Jack Guckes traveled the world in more than 22 years with the Navy.
His oldest daughter, Dee Fagan, can count 16 schools she went to as a “Navy brat,” following her dad from Florida to Japan and points between. And she was around for just the last 10 or so years of his Navy days.
“My dad sailed for most of his life,” said Fagan, of Mays Landing, who knows she never had the full picture of his naval career, and has been realizing that even more since he died last month, at 86.
Fagan and her two sisters know he grew up in Philadelphia and retired to Somers Point, in part because his wife and their mom, the former Dorothy Kelly, had family in the town.
In between, Jack served his country for at least parts of three wars — World War II, Korea and Vietnam — and his family is trying to piece together what he did there. But he didn’t always make it easy for them.
“We found out at his funeral that he was apparently on a ship that was bombed,” said his middle daughter, Kim Goebel, of Willow Grove, Pa. “He was blown off the ship into the water, and he was in a coma for five days. We never knew that.”
When Jack retired from the Navy, as a chief petty officer, he went from a base in Japan to being parts manager for a South Jersey car dealership. Fagan said he was a supply officer late in his Navy career, so the work was similar, even if the return to civilian life in America was a culture shock.
Later, Jack would go on to be a Somers Point police dispatcher. His daughters heard the story of him being blasted off his ship from a friend Jack told it to on an overnight shift as a dispatcher.
“He would tell us the sweet, funny stories that wouldn’t scare us,” Fagan said. “But he wouldn’t tell us the bad things.”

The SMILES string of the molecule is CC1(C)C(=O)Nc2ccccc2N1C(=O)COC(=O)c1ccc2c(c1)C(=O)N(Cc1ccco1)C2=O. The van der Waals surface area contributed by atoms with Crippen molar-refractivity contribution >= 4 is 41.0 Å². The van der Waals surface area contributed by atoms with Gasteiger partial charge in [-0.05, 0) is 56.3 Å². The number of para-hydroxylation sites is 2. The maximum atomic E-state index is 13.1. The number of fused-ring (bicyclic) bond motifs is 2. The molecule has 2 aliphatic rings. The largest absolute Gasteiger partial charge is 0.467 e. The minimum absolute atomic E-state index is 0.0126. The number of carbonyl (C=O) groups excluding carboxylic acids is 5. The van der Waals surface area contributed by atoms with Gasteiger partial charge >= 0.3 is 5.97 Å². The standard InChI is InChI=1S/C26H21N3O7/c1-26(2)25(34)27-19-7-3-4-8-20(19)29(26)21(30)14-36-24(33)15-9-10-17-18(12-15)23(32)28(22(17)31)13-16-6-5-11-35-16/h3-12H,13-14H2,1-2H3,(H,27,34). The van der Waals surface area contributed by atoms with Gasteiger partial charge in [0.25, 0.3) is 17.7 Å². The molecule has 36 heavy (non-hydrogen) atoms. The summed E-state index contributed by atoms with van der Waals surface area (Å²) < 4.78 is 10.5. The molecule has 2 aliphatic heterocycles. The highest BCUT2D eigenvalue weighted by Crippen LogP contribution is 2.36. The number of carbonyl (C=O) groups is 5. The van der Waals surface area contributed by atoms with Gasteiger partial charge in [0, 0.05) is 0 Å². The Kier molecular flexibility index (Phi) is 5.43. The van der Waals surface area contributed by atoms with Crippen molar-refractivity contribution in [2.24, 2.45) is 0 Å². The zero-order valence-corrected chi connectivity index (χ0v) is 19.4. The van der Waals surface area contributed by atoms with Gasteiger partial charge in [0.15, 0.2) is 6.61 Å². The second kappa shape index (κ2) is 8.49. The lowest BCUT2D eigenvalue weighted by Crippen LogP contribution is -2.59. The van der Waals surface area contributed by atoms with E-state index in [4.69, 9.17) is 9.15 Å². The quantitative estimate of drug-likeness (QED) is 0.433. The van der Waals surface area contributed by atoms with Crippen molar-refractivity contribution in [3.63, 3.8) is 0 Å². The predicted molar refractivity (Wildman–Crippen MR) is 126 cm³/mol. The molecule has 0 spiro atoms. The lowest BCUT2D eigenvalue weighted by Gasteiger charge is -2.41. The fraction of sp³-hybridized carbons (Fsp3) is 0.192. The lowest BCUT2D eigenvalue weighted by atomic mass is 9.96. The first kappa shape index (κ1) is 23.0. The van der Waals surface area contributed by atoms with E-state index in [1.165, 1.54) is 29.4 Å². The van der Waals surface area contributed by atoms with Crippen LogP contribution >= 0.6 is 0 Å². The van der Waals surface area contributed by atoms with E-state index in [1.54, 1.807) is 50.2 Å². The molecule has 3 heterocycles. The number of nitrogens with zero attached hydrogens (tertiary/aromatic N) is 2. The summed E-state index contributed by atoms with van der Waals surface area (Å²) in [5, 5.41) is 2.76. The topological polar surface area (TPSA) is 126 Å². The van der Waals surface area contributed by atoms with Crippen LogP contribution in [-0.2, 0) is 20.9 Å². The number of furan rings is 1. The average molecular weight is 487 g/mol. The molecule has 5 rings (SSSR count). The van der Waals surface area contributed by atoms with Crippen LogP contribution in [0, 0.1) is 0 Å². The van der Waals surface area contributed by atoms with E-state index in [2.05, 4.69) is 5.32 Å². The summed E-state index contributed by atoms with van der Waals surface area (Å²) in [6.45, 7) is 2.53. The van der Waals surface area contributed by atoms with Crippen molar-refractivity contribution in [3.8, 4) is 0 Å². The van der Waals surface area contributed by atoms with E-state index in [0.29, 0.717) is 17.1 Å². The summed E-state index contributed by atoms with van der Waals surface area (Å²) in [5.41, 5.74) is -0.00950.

And the daughters can’t ask their mother — she died in 2007.
Shortly after he returned to America, Jack joined Somers Point Volunteer Fire Company No. 2. He spent 31 years as a member and 11 years as president, said his nephew and colleague, Jim Guckes.
Jim said almost nobody around the firehouse ever called Jack by his real name. Instead, he was “Uncle Jack.”
“I always called him that,” said Jim, 63. “And I guess out of respect, everybody called him that.”
Jim saw Uncle Jack in action both as a firefighter and as a dispatcher, and said he was good in both roles — “cool under fire, accurate and knowledgeable.”
The fire company gave Uncle Jack a firefighter’s burial, including a firetruck escort to the cemetery and a “last call” over the radio, his nephew said.
But Jack wasn’t just a firefighter. Goebel said her dad’s last request was a military funeral, and he was buried in his old Navy dress uniform.
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